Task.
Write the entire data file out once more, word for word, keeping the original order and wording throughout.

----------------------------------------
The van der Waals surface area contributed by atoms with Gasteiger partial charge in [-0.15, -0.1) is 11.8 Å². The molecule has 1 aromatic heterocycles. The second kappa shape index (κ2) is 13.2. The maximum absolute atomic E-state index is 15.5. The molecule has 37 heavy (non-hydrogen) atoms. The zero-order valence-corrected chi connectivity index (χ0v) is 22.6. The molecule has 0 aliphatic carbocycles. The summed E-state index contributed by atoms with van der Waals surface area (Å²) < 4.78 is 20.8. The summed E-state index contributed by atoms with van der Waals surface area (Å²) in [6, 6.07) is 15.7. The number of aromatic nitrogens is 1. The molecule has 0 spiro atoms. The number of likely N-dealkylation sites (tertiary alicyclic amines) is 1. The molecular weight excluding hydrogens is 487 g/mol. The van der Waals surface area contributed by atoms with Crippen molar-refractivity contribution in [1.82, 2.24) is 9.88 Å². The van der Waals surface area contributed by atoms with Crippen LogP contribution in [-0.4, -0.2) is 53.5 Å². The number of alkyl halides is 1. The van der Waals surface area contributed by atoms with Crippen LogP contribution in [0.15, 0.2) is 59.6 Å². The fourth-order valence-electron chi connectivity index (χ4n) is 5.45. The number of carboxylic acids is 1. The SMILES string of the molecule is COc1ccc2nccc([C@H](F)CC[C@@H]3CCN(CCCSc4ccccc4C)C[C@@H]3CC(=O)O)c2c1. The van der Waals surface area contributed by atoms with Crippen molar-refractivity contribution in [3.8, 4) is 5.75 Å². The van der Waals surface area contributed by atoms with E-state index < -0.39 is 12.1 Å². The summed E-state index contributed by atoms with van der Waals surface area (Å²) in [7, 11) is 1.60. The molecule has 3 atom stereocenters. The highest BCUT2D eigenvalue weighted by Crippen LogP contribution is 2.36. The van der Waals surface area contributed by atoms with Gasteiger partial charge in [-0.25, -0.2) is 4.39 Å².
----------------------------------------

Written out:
The van der Waals surface area contributed by atoms with Gasteiger partial charge in [-0.15, -0.1) is 11.8 Å². The molecule has 1 aromatic heterocycles. The second kappa shape index (κ2) is 13.2. The maximum absolute atomic E-state index is 15.5. The molecule has 37 heavy (non-hydrogen) atoms. The zero-order valence-corrected chi connectivity index (χ0v) is 22.6. The molecule has 0 aliphatic carbocycles. The summed E-state index contributed by atoms with van der Waals surface area (Å²) < 4.78 is 20.8. The summed E-state index contributed by atoms with van der Waals surface area (Å²) in [6, 6.07) is 15.7. The number of aromatic nitrogens is 1. The molecule has 0 spiro atoms. The number of likely N-dealkylation sites (tertiary alicyclic amines) is 1. The molecular weight excluding hydrogens is 487 g/mol. The van der Waals surface area contributed by atoms with Crippen molar-refractivity contribution in [1.82, 2.24) is 9.88 Å². The van der Waals surface area contributed by atoms with Crippen LogP contribution in [-0.4, -0.2) is 53.5 Å². The number of alkyl halides is 1. The van der Waals surface area contributed by atoms with Crippen LogP contribution in [0.15, 0.2) is 59.6 Å². The fourth-order valence-electron chi connectivity index (χ4n) is 5.45. The number of carboxylic acids is 1. The SMILES string of the molecule is COc1ccc2nccc([C@H](F)CC[C@@H]3CCN(CCCSc4ccccc4C)C[C@@H]3CC(=O)O)c2c1. The van der Waals surface area contributed by atoms with Crippen molar-refractivity contribution in [3.8, 4) is 5.75 Å². The van der Waals surface area contributed by atoms with E-state index < -0.39 is 12.1 Å². The summed E-state index contributed by atoms with van der Waals surface area (Å²) in [7, 11) is 1.60. The molecule has 3 atom stereocenters. The highest BCUT2D eigenvalue weighted by Crippen LogP contribution is 2.36. The van der Waals surface area contributed by atoms with Gasteiger partial charge in [-0.25, -0.2) is 4.39 Å².